A window on West Antarctic crustal boundaries: the junction between the Antarctic Peninsula, the Filchner Block, and Weddell Sea oceanic lithosphere
A new airborne magnetic survey of the southeastern Antarctic Peninsula and adjacent Weddell Sea embayment (WSE) region suggests a continuity of geological structure between the eastern Antarctic Peninsula and the attenuated continental crust of the Filchner Block. This has implications for the reconstructed position of the Ellsworth-Whitmore Mountains block in Gondwana, which is currently uncertain. Palaeomagnetic data indicate that it has migrated from a Palaeozoic position between South Africa and Coats Land to its current position as a microplate embedded in central West Antarctica. The most obvious route for migration is between the Antarctic Peninsula and the Weddell Sea embayment. Evidence that geological structures are continuous across the boundary places constraints on the timing and pathway of migration. Magnetic textures suggest the presence of shallow features extending from the Beaumont Glacier Zone (BGZ) in the west for at least 200 kin into the Weddell Sea embayment. These data suggest that the Eastern Domain of the Antarctic Peninsula and the stretched continental crust of the Filchner Block share a common recent, probably post-Early Jurassic, history. However, examination of deep anomalies indicates differences in the magnetic characteristics of the two blocks. The boundary may mark either the edge of extended continental crust, or a discontinuity between two, once separated, blocks. This discontinuity, or pre-Late Jurassic Antarctic Peninsula terrane boundaries to the west, may have allowed the passage of the Ellsworth-Whitmore Mountains block to its present location.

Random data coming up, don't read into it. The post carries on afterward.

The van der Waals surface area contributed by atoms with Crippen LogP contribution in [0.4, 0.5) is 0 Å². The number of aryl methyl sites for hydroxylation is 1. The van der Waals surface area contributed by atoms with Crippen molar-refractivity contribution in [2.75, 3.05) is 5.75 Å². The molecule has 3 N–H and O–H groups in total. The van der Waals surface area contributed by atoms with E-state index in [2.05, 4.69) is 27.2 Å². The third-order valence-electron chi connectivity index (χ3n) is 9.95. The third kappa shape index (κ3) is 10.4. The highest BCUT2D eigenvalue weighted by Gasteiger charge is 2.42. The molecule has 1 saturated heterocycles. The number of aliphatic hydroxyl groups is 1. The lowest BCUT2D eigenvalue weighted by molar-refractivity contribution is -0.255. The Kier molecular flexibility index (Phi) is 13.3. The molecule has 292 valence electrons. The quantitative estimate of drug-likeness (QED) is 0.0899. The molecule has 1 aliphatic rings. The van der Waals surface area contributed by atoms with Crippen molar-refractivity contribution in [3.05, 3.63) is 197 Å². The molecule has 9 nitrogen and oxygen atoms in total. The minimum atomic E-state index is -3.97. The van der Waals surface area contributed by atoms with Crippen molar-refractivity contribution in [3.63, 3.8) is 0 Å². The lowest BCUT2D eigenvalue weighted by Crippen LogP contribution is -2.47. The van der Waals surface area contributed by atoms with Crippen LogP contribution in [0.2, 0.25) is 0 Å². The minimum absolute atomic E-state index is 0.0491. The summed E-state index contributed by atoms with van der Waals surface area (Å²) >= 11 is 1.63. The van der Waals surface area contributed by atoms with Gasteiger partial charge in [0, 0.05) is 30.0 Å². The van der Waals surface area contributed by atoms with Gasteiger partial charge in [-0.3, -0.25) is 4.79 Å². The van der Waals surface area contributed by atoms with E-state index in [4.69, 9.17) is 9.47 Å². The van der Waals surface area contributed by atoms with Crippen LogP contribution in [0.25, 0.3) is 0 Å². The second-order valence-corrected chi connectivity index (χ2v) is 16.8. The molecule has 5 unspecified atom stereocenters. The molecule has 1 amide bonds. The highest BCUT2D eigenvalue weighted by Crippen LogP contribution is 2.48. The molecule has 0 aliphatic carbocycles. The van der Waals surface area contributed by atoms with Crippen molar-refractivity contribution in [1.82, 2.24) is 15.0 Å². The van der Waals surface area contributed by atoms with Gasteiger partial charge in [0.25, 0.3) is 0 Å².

Authors: Ferris, Julie K., Vaughan, Alan P.M., King, Edward C. ORCID record for Edward C. King